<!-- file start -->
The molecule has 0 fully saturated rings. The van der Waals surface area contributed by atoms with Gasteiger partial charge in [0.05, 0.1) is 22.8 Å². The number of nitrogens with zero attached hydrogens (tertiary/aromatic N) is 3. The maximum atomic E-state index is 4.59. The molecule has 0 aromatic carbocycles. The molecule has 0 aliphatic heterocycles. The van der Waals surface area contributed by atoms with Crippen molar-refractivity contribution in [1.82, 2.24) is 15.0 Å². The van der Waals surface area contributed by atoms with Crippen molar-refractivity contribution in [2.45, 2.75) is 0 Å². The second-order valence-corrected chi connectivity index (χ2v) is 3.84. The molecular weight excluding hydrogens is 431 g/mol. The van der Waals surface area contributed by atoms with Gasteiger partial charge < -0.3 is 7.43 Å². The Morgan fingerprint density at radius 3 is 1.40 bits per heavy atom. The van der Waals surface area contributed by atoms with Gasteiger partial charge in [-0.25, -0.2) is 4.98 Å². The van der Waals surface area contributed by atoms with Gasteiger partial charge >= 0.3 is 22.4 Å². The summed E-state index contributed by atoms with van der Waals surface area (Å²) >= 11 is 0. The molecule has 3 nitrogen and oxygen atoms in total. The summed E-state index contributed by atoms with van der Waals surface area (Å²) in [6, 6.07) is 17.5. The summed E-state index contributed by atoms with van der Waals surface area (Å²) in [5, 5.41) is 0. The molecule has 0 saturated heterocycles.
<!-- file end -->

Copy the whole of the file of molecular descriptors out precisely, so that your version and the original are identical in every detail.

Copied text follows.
The molecule has 0 fully saturated rings. The van der Waals surface area contributed by atoms with Gasteiger partial charge in [0.05, 0.1) is 22.8 Å². The number of nitrogens with zero attached hydrogens (tertiary/aromatic N) is 3. The maximum atomic E-state index is 4.59. The molecule has 0 aromatic carbocycles. The molecule has 0 aliphatic heterocycles. The van der Waals surface area contributed by atoms with Crippen molar-refractivity contribution in [1.82, 2.24) is 15.0 Å². The van der Waals surface area contributed by atoms with Crippen molar-refractivity contribution in [2.45, 2.75) is 0 Å². The second-order valence-corrected chi connectivity index (χ2v) is 3.84. The molecular weight excluding hydrogens is 431 g/mol. The van der Waals surface area contributed by atoms with Gasteiger partial charge < -0.3 is 7.43 Å². The Morgan fingerprint density at radius 3 is 1.40 bits per heavy atom. The van der Waals surface area contributed by atoms with Gasteiger partial charge in [-0.25, -0.2) is 4.98 Å². The van der Waals surface area contributed by atoms with Gasteiger partial charge >= 0.3 is 22.4 Å². The summed E-state index contributed by atoms with van der Waals surface area (Å²) >= 11 is 0. The molecule has 3 nitrogen and oxygen atoms in total. The summed E-state index contributed by atoms with van der Waals surface area (Å²) in [6, 6.07) is 17.5. The summed E-state index contributed by atoms with van der Waals surface area (Å²) in [5, 5.41) is 0. The molecule has 0 saturated heterocycles.